By Enaida Anderson, 650th Military Intelligence GroupApril 8, 2019
SHAPE, Belgium -- As long as there have been people who care about making the world a better place, there have been individuals advocating for sexual assault prevention.
The U.S. Army Garrison Benelux community is dedicated to supporting survivors of sexual assault every day of the year. In April, the community further highlights the issue by observing Sexual Assault Awareness and Prevention Month. This year, the community will continue the fight through efforts supporting the theme "Protecting Our People Protects Our Mission."
A United Nations statistical report showed that more than 250,000 cases of rape or attempted rape were recorded by police annually. The reported data covered 65 countries. Behind these alarming statistics are real people whose lives are profoundly affected, at times shattered, and who are invariably in need of help, commitment and protection.
During the month, the community is reminded that we all share the responsibility to reduce and prevent sexual violence. As a community of active-duty military, civilian professionals and families, people must develop meaningful strategies to eliminate these crimes, including increasing awareness of the problem within our ranks and community, creating systems that protect those most vulnerable and sharing successful prevention strategies. The community must support victims, prevent future violence, and prosecute offenders to the full extent of the law.
Stand with us in an effort to end sexual violence in our community, military, U.S., and host nation. We must focus on this fight every day, not only during Sexual Assault Awareness and Prevention Month. Moreover, we must strive to make a real change in our culture, one that promotes dignity and respect.
WHAT CAN YOU DO?
It is essential to learn how to intervene in a way that is appropriate for the situation and your comfort level. Being an active bystander can make all the difference and save lives. Don't be a passive bystander!
1. Create a distraction
Do what you can to interrupt the situation. A distraction can give the person at risk a chance to get to a safe place. Cut off the conversation with a diversion. For example, if you are in a group setting, try interrupting by saying "Let's get pizza, I'm starving" or "This party is boring. Let's go somewhere else." Bring out fresh food or drinks and offer them to everyone at the party, including the people you are concerned about. Start an activity that draws other people in like a game or a debate.
2. Ask directly
Talk directly to the person who might be in trouble. Ask questions like "Who did you come here with?" or "Would you like me to stay with you?"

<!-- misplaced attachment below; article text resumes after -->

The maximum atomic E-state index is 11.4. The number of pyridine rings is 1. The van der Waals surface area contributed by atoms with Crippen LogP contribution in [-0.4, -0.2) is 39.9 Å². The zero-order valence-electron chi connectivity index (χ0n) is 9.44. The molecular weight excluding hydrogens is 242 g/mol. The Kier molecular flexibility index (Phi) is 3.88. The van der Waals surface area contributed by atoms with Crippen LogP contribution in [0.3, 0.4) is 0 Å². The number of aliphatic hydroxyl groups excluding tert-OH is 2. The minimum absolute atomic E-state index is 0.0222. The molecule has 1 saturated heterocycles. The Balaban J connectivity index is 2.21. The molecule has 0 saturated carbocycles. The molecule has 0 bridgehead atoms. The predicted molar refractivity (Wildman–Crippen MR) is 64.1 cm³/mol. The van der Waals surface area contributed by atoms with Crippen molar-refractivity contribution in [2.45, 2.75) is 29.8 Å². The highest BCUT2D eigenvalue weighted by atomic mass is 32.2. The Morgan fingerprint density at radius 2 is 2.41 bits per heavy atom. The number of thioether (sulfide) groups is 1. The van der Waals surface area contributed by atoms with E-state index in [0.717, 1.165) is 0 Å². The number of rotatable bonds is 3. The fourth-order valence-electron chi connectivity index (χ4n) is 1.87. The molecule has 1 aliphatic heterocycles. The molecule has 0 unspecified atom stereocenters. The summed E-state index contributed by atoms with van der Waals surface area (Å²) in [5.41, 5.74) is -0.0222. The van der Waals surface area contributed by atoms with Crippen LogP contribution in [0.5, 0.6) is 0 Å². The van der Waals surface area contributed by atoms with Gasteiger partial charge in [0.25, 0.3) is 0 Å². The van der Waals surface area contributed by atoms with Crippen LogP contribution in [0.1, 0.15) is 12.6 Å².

3. Refer to an authority
Sometimes, the safest way to intervene is to refer to a neutral party with the authority to change the situation such as military police. If you are outside of a military installation, talk to someone such as security guard, bartender or an employee about your concerns. It is in their best interest to ensure that their patrons are safe, and they will usually be willing to step in. Don't hesitate to call 112 if you are concerned for someone else's safety.
4. Enlist others
It can be intimidating to approach a situation alone. Enlist another person to support you. Ask someone to come with you to approach the person at risk. When it comes to expressing concern, sometimes there is power in numbers. Ask someone to intervene in your place. For example, you could ask someone who knows the person at risk to escort them to the bathroom. Enlist the friend of the person you're concerned about and ask them something like "Your friend looks like they've had a lot to drink. Can you check on them?"
To speak with someone who is trained to help, call the U.S. Army Europe 24/7 Sexual Assault Hotline at DSN 53-74277 (SHARP) or:
- Belgium: +32(0)476-76-2264
- The Netherlands: +31(0)651-9191-19
- Germany: +49(0)631-413-7280
GOT YOUR BACK TRAINING
On April 23 and 24, there will be GOT YOUR BACK training, which is an interactive conversation that integrates the research on sexual predation and bystander intervention into a discussion about sexual violence. The training addresses how sexualized language, and a tolerance for coercive cultural norms contribute to an environment that allows perpetrators to offend against both female and male victims, and avoid accountability.
Training will be held:
- April 23 from 10 a.m. to 11:30 a.m. at the SHAPE Bldg. 102 Auditorium
- April 23 from 2 p.m. to 3:30 p.m. at the Chièvres Bldg. 5 (Garrison Headquarters) Auditorium
- April 24 from 9:30 a.m. to 11 a.m. at the Brussels Conference Room
- April 24 from 2:30 p.m. to 4 p.m. at the JFC Brunssum East Chapel
This training counts as annual SHARP/SAPR training. For more questions, please call DSN 423-2473 or DSN 366-6863.